Next, we tackled the hurdle of copyright. We wanted to protect our creation but avoid the relatively costly copyright registration fee (around $50, depending) on this very small project. Luckily, an attorney friend of mine shed some light on copyright law for us. From her advice and my own research, I learned that published works in the US automatically gain copyright protections upon creation, no registration required. Even a notice of copyright is optional, though we decided to post one on the pdf for thoroughness.

Now fully prepared with our completed files and all decisions made, we went to release our little scenario. I created pages on both DriveThruRPG and and went to hit the button to upload my files to the latter site when DriveThru notified me of an approval process that would take up to 5 days. I wasn't aware of this requirement, so had to postpone release plans.

On the following Monday, I got an email from DriveThru that Moonbase was not only approved, but automatically pushed live to their marketplace. If I'd wanted the option to choose when it went live, apparently I should have set a specific release day in the future. I scrambled to organize some marketing posts before I lost the benefit of DriveThru's algorithms for newly posted content. I posted links to both the DriveThru and Itch pages to the Mothership discord, my twitter account (which had only 15 or so followers), and to a few subreddits in the body of a longer text post explaining the story of its creation and linking play reports from Warren and I.

Sean McCoy and several other notable RPG people retweeted me, so my post managed to reach a decent number of people there. On the discord, Sean posted Moonbase to their "announcements" channel where it was much more visible. My posts to reddit did better than expected, receiving some attention on both r/mothershiprpg and r/osr but climbing almost to the top of r/rpg. The marketing effort felt like a reasonable success despite my minimal social media presence, largely due to help from others.

Within a few hours of my posts, Moonbase shot to the #1 spot on DriveThruRPG's "Most Popular Under $5" section, which is prominently visible on the site's front page. It stayed there at #1 for an entire week, and has only today dropped to position 3. I attribute many of my sales on DriveThru to this. On the first day of release, Itch accounted for approximately 1/4 of our sales, but that ratio soon trailed off as Itch sales dropped to almost nothing. DriveThru sales remained fairly consistent, tailing off but at a slower rate. We earned a Bronze Best Seller badge from DriveThru within the first 24 hours of our release and Silver a couple days later.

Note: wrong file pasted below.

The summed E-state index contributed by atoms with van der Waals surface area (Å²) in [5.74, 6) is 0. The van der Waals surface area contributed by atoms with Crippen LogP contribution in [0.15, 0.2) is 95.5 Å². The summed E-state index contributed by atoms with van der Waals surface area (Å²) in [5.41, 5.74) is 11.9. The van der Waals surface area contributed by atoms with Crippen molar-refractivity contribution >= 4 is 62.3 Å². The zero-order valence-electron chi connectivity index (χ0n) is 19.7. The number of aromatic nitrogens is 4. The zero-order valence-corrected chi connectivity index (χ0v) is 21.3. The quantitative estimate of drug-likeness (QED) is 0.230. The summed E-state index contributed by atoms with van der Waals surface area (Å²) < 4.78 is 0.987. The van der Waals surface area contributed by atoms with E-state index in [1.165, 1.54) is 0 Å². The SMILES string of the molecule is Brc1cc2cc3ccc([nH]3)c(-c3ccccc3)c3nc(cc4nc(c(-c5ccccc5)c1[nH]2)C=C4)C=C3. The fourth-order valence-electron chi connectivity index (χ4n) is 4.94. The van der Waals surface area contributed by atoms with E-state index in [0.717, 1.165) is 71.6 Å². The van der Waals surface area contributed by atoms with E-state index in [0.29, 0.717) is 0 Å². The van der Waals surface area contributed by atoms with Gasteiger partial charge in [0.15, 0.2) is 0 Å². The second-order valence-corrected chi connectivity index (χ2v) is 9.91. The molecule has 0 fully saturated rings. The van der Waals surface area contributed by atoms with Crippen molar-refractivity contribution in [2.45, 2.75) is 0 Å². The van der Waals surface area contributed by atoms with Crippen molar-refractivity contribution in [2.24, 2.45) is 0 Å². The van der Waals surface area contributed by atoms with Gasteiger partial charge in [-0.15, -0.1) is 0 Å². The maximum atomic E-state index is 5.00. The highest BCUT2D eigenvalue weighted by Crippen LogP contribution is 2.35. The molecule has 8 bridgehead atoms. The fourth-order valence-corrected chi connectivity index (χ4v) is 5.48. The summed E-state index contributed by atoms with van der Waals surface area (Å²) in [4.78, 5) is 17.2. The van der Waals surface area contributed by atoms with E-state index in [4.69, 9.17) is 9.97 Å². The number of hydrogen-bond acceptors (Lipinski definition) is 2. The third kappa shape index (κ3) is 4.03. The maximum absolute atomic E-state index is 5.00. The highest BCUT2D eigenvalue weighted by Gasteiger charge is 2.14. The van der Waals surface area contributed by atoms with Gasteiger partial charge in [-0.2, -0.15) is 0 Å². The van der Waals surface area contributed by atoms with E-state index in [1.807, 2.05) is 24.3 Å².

Itch sales have settled at around 15% of our total sales, not far off the 80/20 estimation shared by Sean. I feel good about our decision to go non-exclusive, mostly because it's given us flexibility while seemingly doing no harm to (or even slightly benefiting) our sales numbers. I think in the future, I might choose to only promote a DriveThru page for a new product now that I know the vital importance of hitting its front page (which would be impossible on Itch given competition with the much more popular video games on the site), even if I was posting to both DriveThru and Itch.

Despite our rookie mistakes and various unforeseen problems and challenges, this all worked out pretty well. Starting on a small, manageable project provided plenty of trial and error learning opportunities without setting the stakes and stress too highly. Warren and I haven't earned back anything close to minimum wage given the many hours we spent on the project, but we have a shiny silver medal and a lot more experience under our belts than we started with. Perhaps most importantly, I got to feel first hand the joys of collaborative community effort I'd only heard rumors about from the glory days of G+. My efforts to make some stuff and share it with other rpg people paid off and became something more than I could have envisioned.

If you're curious to check out the finished product, here's links to Moonbase Blue's DriveThruRPG page and page.

If you found this post useful or at least interesting, please let me know! Thanks for reading.


  1. Great post! Thanks for sharing your experience! As someone who wants to publish their own RPG stuff someday, this is great. :)

  2. Interesting read. Seems like starting with a very simple product is the way to go.

  3. Thanks for your "behind the scenes" look at self-publishing. This answers some questions that I had regarding DriveThru and Itch.

  4. Really appreciate you sharing your journey on this one! It's a dope scenario and I'm glad it's getting some love.